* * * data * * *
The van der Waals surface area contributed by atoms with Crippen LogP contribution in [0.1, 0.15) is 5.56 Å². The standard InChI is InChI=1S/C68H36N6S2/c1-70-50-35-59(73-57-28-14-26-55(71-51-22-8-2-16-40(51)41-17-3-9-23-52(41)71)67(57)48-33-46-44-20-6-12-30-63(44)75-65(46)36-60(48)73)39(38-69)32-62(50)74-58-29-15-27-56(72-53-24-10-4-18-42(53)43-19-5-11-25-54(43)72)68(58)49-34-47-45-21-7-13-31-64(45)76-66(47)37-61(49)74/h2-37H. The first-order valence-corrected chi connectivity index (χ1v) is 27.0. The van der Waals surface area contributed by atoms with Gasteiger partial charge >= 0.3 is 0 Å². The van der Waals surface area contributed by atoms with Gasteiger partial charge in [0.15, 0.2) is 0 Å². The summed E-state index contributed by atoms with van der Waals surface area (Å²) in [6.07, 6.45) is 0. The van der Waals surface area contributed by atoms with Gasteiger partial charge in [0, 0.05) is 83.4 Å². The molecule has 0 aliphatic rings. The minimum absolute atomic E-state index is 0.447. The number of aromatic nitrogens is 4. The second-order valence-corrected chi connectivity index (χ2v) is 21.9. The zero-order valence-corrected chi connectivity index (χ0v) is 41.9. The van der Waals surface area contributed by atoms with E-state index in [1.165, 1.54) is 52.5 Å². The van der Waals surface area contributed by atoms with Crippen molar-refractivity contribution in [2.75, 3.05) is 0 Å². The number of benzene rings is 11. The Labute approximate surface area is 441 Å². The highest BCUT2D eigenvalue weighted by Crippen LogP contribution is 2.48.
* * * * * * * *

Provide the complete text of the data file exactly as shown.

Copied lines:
The van der Waals surface area contributed by atoms with Crippen LogP contribution in [0.1, 0.15) is 5.56 Å². The standard InChI is InChI=1S/C68H36N6S2/c1-70-50-35-59(73-57-28-14-26-55(71-51-22-8-2-16-40(51)41-17-3-9-23-52(41)71)67(57)48-33-46-44-20-6-12-30-63(44)75-65(46)36-60(48)73)39(38-69)32-62(50)74-58-29-15-27-56(72-53-24-10-4-18-42(53)43-19-5-11-25-54(43)72)68(58)49-34-47-45-21-7-13-31-64(45)76-66(47)37-61(49)74/h2-37H. The first-order valence-corrected chi connectivity index (χ1v) is 27.0. The van der Waals surface area contributed by atoms with Gasteiger partial charge >= 0.3 is 0 Å². The van der Waals surface area contributed by atoms with Gasteiger partial charge in [0.15, 0.2) is 0 Å². The summed E-state index contributed by atoms with van der Waals surface area (Å²) in [6.07, 6.45) is 0. The van der Waals surface area contributed by atoms with Gasteiger partial charge in [0, 0.05) is 83.4 Å². The molecule has 0 aliphatic rings. The minimum absolute atomic E-state index is 0.447. The number of aromatic nitrogens is 4. The second-order valence-corrected chi connectivity index (χ2v) is 21.9. The zero-order valence-corrected chi connectivity index (χ0v) is 41.9. The van der Waals surface area contributed by atoms with E-state index in [1.165, 1.54) is 52.5 Å². The van der Waals surface area contributed by atoms with Crippen molar-refractivity contribution in [2.75, 3.05) is 0 Å². The number of benzene rings is 11. The Labute approximate surface area is 441 Å². The highest BCUT2D eigenvalue weighted by Crippen LogP contribution is 2.48.